How to scam your way into a business lounge when flying economy

Airport lounges are a haven for the busy business traveller, but you can't always rely on them rolling out the red carpet.

For starters, you might be flying in economy or premium economy rather than business class – even on international flights. Such cost-cutting privations have become increasingly common in the post-GFC era when companies tightened the travel budget belt.

Of course, that's when frequent flyer status comes into its own. Even a poor soul stuck in Qantas economy all the way to Singapore, Hong Kong or – gulp – London can still start their journey in style at the Qantas first class lounge provided there's a Qantas Platinum frequent flyer card in their passport wallet.

But what happens when both of those planets misalign: when you're flying in premium economy or economy on an airline with which you hold no status?

No status, no worries

It's not uncommon, especially when your schedule calls for trips to many Asian cities which are not served by the major airlines.

That's when you need some form of airline-independent lounge access in your back pocket so that you're not struck out in the terminal with the rest of the hoi polloi.

These lounges don't have to be as swish as an airline's regular business class lounge; they just need to tick a few boxes for the business traveller.

Those include a decent selection of food and drink, comfortable seating, plenty of AC sockets for your laptop and ideally some quieter nooks where you can work.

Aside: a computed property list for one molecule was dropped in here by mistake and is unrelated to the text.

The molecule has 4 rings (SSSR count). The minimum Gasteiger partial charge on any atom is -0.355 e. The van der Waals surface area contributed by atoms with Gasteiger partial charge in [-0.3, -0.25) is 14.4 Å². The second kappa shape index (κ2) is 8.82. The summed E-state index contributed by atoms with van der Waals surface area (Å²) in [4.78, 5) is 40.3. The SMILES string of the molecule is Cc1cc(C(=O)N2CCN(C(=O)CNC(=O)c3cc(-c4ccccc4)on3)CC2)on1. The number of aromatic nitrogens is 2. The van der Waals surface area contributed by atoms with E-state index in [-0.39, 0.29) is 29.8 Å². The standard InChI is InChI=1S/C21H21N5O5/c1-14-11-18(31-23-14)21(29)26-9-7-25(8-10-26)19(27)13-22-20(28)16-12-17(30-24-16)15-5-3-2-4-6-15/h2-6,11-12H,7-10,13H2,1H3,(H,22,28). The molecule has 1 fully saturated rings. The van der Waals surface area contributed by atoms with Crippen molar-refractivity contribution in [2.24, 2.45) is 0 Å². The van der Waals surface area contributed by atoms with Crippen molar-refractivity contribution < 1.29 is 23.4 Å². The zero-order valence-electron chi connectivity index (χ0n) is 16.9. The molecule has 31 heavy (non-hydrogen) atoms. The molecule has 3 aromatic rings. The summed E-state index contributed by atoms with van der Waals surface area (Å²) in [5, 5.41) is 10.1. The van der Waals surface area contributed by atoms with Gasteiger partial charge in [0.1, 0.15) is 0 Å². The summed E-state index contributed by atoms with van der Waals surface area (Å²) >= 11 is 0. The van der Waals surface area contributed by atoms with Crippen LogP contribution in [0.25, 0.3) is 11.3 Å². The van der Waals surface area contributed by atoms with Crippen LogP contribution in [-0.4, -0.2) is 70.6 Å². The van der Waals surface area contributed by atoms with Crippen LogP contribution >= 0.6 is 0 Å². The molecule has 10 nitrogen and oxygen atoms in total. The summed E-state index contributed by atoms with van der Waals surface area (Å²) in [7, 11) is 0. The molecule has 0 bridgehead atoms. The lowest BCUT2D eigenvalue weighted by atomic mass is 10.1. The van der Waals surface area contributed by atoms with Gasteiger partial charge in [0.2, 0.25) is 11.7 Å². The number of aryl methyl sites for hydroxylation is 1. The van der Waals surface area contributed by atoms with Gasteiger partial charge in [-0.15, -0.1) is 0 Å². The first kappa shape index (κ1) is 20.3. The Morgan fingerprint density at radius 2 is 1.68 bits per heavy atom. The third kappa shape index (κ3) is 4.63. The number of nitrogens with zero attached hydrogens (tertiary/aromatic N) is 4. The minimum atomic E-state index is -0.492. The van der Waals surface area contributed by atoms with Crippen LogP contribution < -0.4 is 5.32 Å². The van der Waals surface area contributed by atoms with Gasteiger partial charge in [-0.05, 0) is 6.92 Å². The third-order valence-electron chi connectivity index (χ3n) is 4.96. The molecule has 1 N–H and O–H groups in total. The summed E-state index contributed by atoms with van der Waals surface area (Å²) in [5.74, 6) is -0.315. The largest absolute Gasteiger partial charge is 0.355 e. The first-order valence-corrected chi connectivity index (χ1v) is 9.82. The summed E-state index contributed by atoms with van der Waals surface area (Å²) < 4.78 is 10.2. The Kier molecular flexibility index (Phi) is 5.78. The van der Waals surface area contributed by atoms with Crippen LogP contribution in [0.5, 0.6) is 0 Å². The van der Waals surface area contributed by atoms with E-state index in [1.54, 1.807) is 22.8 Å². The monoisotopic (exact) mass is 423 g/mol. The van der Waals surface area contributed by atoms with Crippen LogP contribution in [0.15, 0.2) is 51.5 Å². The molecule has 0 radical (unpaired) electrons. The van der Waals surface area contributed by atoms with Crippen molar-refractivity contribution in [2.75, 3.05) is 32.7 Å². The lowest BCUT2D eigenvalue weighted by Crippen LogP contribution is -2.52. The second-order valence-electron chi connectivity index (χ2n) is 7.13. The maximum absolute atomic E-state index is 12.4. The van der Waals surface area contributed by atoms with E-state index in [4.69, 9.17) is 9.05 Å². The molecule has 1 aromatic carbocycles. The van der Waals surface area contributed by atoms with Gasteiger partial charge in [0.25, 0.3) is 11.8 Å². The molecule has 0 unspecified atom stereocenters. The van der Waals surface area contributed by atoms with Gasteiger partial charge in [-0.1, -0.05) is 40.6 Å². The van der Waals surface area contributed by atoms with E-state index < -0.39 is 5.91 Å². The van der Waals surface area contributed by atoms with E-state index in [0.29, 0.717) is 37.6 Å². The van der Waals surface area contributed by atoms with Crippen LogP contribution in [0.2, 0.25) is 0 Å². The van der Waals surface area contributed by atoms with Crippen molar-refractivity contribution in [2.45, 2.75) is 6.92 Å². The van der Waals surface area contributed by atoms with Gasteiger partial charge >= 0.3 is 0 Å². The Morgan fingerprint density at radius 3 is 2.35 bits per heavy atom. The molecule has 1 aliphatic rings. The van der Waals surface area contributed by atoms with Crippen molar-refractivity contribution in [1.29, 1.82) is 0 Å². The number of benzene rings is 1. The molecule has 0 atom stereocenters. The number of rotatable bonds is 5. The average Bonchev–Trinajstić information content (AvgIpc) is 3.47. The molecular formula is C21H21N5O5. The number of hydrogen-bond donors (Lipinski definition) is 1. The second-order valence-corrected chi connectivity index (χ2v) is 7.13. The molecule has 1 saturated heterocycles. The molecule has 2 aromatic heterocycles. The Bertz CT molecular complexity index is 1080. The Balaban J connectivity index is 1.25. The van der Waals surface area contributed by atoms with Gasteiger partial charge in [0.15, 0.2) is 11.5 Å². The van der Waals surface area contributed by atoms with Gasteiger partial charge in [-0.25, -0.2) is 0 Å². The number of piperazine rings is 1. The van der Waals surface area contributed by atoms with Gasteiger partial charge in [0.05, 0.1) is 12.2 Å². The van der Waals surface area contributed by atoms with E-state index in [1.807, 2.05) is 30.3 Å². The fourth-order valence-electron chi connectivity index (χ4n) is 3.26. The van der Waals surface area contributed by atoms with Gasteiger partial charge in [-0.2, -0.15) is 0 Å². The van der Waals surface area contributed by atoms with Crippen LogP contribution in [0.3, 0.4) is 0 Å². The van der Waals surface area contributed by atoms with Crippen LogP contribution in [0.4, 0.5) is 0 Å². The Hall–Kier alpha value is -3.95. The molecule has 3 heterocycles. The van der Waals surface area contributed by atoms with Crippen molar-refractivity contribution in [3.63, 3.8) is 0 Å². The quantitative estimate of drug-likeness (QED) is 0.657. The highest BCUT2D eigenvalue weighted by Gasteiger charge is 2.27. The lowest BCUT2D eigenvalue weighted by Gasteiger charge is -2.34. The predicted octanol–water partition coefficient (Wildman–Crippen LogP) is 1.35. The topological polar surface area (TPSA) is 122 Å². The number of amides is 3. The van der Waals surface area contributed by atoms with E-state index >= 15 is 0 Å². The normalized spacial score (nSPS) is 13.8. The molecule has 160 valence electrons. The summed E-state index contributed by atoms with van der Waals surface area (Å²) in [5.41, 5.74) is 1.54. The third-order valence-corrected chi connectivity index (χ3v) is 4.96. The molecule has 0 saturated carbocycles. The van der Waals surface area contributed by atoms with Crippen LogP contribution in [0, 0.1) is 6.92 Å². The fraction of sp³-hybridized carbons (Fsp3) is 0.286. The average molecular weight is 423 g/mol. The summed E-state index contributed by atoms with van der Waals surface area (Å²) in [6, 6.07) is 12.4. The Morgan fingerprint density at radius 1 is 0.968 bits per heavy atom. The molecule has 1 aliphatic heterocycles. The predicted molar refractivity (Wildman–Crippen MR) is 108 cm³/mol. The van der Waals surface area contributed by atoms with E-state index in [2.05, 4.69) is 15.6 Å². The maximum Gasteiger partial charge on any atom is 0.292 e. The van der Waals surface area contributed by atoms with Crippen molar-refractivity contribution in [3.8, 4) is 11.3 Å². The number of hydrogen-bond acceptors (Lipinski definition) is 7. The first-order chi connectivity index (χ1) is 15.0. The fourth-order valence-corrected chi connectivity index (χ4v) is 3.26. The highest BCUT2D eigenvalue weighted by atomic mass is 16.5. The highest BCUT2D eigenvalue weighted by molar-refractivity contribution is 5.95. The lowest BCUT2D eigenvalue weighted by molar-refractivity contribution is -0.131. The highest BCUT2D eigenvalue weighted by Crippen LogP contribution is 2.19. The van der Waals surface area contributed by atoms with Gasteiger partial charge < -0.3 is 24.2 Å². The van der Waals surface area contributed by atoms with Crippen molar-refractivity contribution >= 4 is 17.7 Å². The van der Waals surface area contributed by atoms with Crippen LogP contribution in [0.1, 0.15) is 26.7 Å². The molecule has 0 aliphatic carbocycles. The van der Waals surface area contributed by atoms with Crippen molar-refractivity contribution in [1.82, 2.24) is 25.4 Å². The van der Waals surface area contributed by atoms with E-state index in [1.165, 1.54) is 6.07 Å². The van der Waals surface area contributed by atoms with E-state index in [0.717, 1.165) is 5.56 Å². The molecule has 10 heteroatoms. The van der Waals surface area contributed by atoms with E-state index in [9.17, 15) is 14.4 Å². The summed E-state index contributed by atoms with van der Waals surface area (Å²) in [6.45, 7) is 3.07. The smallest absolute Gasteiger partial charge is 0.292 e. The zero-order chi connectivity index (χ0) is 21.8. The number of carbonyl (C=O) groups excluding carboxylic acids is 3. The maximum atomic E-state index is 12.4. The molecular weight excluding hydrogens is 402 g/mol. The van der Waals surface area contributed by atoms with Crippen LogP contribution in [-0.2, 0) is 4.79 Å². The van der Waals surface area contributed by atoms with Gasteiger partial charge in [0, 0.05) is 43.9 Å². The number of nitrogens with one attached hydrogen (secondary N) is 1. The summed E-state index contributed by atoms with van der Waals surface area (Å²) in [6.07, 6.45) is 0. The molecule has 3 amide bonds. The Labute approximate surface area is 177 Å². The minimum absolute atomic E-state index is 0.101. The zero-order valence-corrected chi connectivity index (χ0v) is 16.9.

Express access

In the international terminals of Sydney and Melbourne airports, the American Express lounges are your Plan B.


Both have a very pleasing spread of food and drink, including barista-pulled coffee and wine bars. In fact, some travellers I know prefer these to the Qantas business class lounges: they're quieter (except during peak periods) and feel more 'exclusive', as access is restricted to holders of selected American Express cards, and of course it doesn't matter which airline you're flying on.

Melbourne and Brisbane also have Plaza Premium lounges, which offer free entry to selected American Express cards as well as paid entry starting at around $60 per person.

Plaza Premium is the world's largest independent lounge operator, with over 160 lounges in some 40 airports around the world and a particularly heavy presence in Asia, which makes it an ideal part of the business traveller's status-free strategy.

Priorities straight

Another component of this is membership in the Priority Pass program. A Priority Pass card which unlocks access to some 1200 independent lounges around the world, including but by no means limited to Plaza Premium lounges.

Priority Pass membership starts at US$99 per year with a cost of US$32 per lounge visit, with a US$299 package including ten lounge visits and a US$429 plan with unlimited lounging.

However, that unlimited plan is included as one of the many travel-friendly perks of the American Express Platinum charge card – a card which also gets you into Amex lounges around the world.

As you can see, alongside your shiny frequent flyer membership card a few other well-chosen cards can make all the difference to your business travel experience.

Few people spend more time on planes, in lounges or mulling over the best ways to use frequent flyer points than David Flynn, the editor of Australian Business Traveller magazine. His unparalleled knowledge of all aspects of business travel connects strongly with the interests of Executive Style readers.

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What hacks have you used to get into your lounge of choice? Share your experience in the comments section below.